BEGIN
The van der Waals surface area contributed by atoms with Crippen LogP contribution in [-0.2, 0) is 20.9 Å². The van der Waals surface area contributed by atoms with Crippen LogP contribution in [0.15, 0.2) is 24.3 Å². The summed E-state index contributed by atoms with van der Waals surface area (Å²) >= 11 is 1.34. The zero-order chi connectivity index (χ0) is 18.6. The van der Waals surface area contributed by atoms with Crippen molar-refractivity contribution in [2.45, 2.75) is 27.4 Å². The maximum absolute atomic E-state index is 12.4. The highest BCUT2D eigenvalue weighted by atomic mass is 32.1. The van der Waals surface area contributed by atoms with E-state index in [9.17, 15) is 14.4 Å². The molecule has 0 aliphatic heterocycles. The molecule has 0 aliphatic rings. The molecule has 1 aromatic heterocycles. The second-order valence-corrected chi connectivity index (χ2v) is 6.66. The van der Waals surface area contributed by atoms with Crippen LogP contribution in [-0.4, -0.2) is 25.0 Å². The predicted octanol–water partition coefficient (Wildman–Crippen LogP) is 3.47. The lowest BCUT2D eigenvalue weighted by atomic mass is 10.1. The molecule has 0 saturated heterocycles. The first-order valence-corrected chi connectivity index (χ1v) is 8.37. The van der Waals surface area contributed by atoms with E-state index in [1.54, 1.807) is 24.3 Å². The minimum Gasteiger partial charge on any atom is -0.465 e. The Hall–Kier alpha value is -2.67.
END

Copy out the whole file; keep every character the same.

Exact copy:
The van der Waals surface area contributed by atoms with Crippen LogP contribution in [-0.2, 0) is 20.9 Å². The van der Waals surface area contributed by atoms with Crippen LogP contribution in [0.15, 0.2) is 24.3 Å². The summed E-state index contributed by atoms with van der Waals surface area (Å²) >= 11 is 1.34. The zero-order chi connectivity index (χ0) is 18.6. The van der Waals surface area contributed by atoms with Crippen molar-refractivity contribution in [2.45, 2.75) is 27.4 Å². The maximum absolute atomic E-state index is 12.4. The highest BCUT2D eigenvalue weighted by atomic mass is 32.1. The van der Waals surface area contributed by atoms with E-state index in [9.17, 15) is 14.4 Å². The molecule has 0 aliphatic heterocycles. The molecule has 0 aliphatic rings. The molecule has 1 aromatic heterocycles. The second-order valence-corrected chi connectivity index (χ2v) is 6.66. The van der Waals surface area contributed by atoms with Crippen LogP contribution in [-0.4, -0.2) is 25.0 Å². The predicted octanol–water partition coefficient (Wildman–Crippen LogP) is 3.47. The lowest BCUT2D eigenvalue weighted by atomic mass is 10.1. The molecule has 0 saturated heterocycles. The first-order valence-corrected chi connectivity index (χ1v) is 8.37. The van der Waals surface area contributed by atoms with E-state index in [1.54, 1.807) is 24.3 Å². The minimum Gasteiger partial charge on any atom is -0.465 e. The Hall–Kier alpha value is -2.67.